Bankers being thrown in jail for their crimes! Unfathomable!

The second great gasoline-line “pinch” of June, 1979 was put upon the public by the invisible energy-know-how cartel to painfully divert the public concern generated by the Three Mile Island radiation accident and threat of a reactor “meltdown.” Though the public had reacted strongly against atomic plants, the sudden energy supply squeeze administered by the oil companies made the general public so energy hungry again that it stopped, for the moment, listening to those who were attempting to curtail atomic energy plants. The “gas crisis” re-established “rational” public yielding to governmental support of atomic energy as the “answer” to the energy crisis. (P113)

He’s got a conspiracy theory there.

In one way the U.S.A. and the U.S.S.R. citizens are in much the same socioeconomic position. The Communist party which runs the U.S.S.R. consists of about 1 percent of their total population, while the U.S.A. is controlled by about the same 1 percent, who are the LAWCAP [lawyer-resurrected capitalism] strategists of the great U.S.A. corporations.
The U.S.A. is not run by its would-be ‘democratic” government. All the latter can do is try to adjust to the initiatives already taken by LAWCAP’s great corporations. Nothing could be more pathetic than the role that has to be played by the President of the United States, whose power is approximately zero. Nevertheless, the news media and most over-thirty-years-of-age U.S.A. citizens carry on as if the president had supreme power. All that he and the Congress can do is adjust to what the ‘free enterprise system” has already done. They are riding on the snapping end of the power-structure’s dragon’s tail. (P119)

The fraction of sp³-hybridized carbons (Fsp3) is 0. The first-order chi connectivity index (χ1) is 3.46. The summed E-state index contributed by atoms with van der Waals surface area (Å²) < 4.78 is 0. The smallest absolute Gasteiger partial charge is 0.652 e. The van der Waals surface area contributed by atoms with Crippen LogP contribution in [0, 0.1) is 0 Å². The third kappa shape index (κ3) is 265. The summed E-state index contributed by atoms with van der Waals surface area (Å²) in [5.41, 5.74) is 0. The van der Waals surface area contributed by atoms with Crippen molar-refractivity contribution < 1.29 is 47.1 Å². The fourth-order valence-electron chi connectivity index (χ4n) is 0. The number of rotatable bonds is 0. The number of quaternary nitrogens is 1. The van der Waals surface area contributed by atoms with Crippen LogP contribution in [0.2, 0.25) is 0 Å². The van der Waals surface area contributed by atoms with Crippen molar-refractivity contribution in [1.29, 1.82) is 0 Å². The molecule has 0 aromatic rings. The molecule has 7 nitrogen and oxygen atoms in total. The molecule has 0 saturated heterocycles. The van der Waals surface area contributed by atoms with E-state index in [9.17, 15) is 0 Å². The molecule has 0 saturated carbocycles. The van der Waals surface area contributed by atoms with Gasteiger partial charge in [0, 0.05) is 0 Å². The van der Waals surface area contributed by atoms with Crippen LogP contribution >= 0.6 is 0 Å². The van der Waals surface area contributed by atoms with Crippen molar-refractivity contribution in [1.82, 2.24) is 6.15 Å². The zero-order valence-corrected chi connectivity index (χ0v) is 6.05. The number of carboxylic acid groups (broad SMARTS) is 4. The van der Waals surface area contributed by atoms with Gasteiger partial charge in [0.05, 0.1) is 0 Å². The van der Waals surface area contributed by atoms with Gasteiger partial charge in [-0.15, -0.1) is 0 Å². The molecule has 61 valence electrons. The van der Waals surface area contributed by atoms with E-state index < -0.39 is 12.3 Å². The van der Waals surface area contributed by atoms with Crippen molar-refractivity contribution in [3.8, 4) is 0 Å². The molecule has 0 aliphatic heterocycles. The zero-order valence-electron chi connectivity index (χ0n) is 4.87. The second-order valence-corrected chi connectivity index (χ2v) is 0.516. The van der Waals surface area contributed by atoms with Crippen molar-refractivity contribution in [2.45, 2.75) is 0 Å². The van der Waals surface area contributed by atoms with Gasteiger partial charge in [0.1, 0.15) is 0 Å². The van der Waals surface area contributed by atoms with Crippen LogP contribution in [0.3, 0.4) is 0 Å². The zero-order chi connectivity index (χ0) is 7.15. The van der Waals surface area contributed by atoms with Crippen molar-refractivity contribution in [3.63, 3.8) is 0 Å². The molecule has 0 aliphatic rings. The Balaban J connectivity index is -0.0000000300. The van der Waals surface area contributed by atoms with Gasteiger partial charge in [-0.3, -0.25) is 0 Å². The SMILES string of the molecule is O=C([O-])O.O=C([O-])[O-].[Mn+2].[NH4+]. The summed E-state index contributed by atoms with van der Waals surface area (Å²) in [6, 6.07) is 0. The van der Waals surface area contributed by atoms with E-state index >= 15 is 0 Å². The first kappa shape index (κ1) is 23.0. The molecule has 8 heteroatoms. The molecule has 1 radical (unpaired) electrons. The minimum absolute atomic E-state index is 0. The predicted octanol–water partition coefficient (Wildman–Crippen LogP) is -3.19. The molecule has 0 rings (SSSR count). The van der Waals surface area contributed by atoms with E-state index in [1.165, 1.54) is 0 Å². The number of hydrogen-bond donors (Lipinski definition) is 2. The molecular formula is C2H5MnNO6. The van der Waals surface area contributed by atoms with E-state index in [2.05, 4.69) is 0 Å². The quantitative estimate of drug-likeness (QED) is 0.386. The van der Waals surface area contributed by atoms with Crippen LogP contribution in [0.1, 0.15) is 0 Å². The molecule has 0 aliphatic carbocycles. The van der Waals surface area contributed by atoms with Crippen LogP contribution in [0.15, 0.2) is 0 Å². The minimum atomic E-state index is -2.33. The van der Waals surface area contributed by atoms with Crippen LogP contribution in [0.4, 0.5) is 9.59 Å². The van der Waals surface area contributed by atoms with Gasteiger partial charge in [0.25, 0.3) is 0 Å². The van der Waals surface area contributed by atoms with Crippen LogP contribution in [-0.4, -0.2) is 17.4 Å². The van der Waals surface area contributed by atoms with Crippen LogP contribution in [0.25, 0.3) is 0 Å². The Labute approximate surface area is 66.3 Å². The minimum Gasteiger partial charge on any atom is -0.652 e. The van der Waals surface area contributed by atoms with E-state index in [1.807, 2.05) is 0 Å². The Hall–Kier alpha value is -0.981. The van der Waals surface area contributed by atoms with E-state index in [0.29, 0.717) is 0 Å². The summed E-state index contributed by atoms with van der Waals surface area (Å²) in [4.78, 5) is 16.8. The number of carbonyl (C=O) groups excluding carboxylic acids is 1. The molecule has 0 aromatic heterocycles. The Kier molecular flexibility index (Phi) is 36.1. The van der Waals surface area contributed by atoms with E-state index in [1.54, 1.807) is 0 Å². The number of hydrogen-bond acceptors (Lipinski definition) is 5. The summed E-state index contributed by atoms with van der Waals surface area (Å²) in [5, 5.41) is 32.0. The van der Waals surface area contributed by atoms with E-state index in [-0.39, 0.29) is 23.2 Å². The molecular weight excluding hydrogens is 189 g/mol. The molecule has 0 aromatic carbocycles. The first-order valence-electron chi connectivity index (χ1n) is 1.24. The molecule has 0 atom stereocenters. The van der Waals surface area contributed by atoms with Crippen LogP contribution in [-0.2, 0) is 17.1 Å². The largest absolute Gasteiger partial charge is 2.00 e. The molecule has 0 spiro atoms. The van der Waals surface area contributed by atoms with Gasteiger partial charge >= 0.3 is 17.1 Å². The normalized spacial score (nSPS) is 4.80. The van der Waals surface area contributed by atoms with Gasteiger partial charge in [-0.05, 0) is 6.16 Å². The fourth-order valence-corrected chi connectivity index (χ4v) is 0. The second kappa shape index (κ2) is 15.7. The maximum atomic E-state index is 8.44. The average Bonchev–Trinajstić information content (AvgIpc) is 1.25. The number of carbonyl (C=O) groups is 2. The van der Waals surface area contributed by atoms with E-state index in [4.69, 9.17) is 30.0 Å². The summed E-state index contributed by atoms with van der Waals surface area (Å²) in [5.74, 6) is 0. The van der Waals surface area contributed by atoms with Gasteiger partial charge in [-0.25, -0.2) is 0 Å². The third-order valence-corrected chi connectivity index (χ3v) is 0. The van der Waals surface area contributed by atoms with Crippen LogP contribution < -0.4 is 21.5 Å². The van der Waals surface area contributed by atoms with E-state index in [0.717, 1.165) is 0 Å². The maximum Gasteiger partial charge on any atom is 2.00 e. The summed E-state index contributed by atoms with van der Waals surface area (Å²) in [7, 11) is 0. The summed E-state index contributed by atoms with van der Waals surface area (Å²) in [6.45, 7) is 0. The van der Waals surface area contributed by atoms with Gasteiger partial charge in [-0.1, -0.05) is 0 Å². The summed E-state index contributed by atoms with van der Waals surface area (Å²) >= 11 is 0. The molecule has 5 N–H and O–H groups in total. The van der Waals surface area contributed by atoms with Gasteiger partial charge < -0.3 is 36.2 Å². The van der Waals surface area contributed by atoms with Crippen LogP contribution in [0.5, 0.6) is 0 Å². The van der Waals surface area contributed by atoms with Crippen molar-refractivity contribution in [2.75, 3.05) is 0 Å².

That was 1980, but to this day people assume when they vote for president they are actually electing the leader of the country.

It must be remembered that, in their 1920s-formulated, successive-multistaged five-year industrial planning, the Russians had assumed a World War II to occur in the early 1940s, at which time it would be evident to the private-enterprise world that socialism could be successful – which private enterprise had always said would be impossible – ergo, the private-enterprise-dominated countries would start a war to destroy socialism but would do it in a highly deceptive manner by having a Nazi propaganda offensive launched against the German industrial cartels, which would suddenly be turned against the U.S.S.R. This is exactly what happened. The Germans first made the U.S.S.R. their ally. When well into Poland and at the Russian border, the Nazis turned treacherously against the U.S.S.R. The anti-U.S.S.R. strategy of the “Cliveden set” miscarried when, soon thereafter, the U.S.S.R. and the U.S.A. became allies. (P191)